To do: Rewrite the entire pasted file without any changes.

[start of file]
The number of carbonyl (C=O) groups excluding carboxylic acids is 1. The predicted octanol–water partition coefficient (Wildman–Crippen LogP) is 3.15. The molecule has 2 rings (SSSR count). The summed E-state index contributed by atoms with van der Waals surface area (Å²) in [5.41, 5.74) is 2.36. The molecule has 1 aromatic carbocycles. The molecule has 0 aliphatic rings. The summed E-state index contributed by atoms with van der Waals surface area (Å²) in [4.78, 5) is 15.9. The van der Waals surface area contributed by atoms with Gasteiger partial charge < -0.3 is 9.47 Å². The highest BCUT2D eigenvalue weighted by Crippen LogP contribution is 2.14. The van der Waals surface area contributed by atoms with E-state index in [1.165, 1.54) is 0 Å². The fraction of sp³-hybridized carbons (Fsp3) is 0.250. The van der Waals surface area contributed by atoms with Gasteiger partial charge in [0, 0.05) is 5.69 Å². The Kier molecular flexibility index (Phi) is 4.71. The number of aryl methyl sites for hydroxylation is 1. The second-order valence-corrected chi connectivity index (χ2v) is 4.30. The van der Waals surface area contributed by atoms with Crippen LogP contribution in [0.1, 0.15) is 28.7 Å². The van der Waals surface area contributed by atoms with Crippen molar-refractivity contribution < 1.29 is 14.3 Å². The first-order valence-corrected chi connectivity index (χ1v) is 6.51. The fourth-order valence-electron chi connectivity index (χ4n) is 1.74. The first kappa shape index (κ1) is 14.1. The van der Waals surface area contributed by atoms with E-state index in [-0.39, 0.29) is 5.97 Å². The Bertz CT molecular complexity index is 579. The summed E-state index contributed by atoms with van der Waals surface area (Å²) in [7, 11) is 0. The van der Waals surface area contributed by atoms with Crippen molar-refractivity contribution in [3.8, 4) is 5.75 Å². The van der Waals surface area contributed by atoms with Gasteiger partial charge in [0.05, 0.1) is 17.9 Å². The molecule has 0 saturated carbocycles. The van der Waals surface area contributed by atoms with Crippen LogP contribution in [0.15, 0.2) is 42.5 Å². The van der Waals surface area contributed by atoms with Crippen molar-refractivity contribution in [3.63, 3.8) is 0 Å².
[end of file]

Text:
The number of carbonyl (C=O) groups excluding carboxylic acids is 1. The predicted octanol–water partition coefficient (Wildman–Crippen LogP) is 3.15. The molecule has 2 rings (SSSR count). The summed E-state index contributed by atoms with van der Waals surface area (Å²) in [5.41, 5.74) is 2.36. The molecule has 1 aromatic carbocycles. The molecule has 0 aliphatic rings. The summed E-state index contributed by atoms with van der Waals surface area (Å²) in [4.78, 5) is 15.9. The van der Waals surface area contributed by atoms with Gasteiger partial charge < -0.3 is 9.47 Å². The highest BCUT2D eigenvalue weighted by Crippen LogP contribution is 2.14. The van der Waals surface area contributed by atoms with E-state index in [1.165, 1.54) is 0 Å². The fraction of sp³-hybridized carbons (Fsp3) is 0.250. The van der Waals surface area contributed by atoms with Gasteiger partial charge in [0, 0.05) is 5.69 Å². The Kier molecular flexibility index (Phi) is 4.71. The number of aryl methyl sites for hydroxylation is 1. The second-order valence-corrected chi connectivity index (χ2v) is 4.30. The van der Waals surface area contributed by atoms with Crippen LogP contribution in [0.1, 0.15) is 28.7 Å². The van der Waals surface area contributed by atoms with Crippen molar-refractivity contribution < 1.29 is 14.3 Å². The first-order valence-corrected chi connectivity index (χ1v) is 6.51. The fourth-order valence-electron chi connectivity index (χ4n) is 1.74. The first kappa shape index (κ1) is 14.1. The van der Waals surface area contributed by atoms with E-state index in [-0.39, 0.29) is 5.97 Å². The Bertz CT molecular complexity index is 579. The summed E-state index contributed by atoms with van der Waals surface area (Å²) in [7, 11) is 0. The van der Waals surface area contributed by atoms with Crippen molar-refractivity contribution in [3.8, 4) is 5.75 Å². The van der Waals surface area contributed by atoms with Gasteiger partial charge in [0.05, 0.1) is 17.9 Å². The molecule has 0 saturated carbocycles. The van der Waals surface area contributed by atoms with Crippen LogP contribution in [0.15, 0.2) is 42.5 Å². The van der Waals surface area contributed by atoms with Crippen molar-refractivity contribution in [3.63, 3.8) is 0 Å².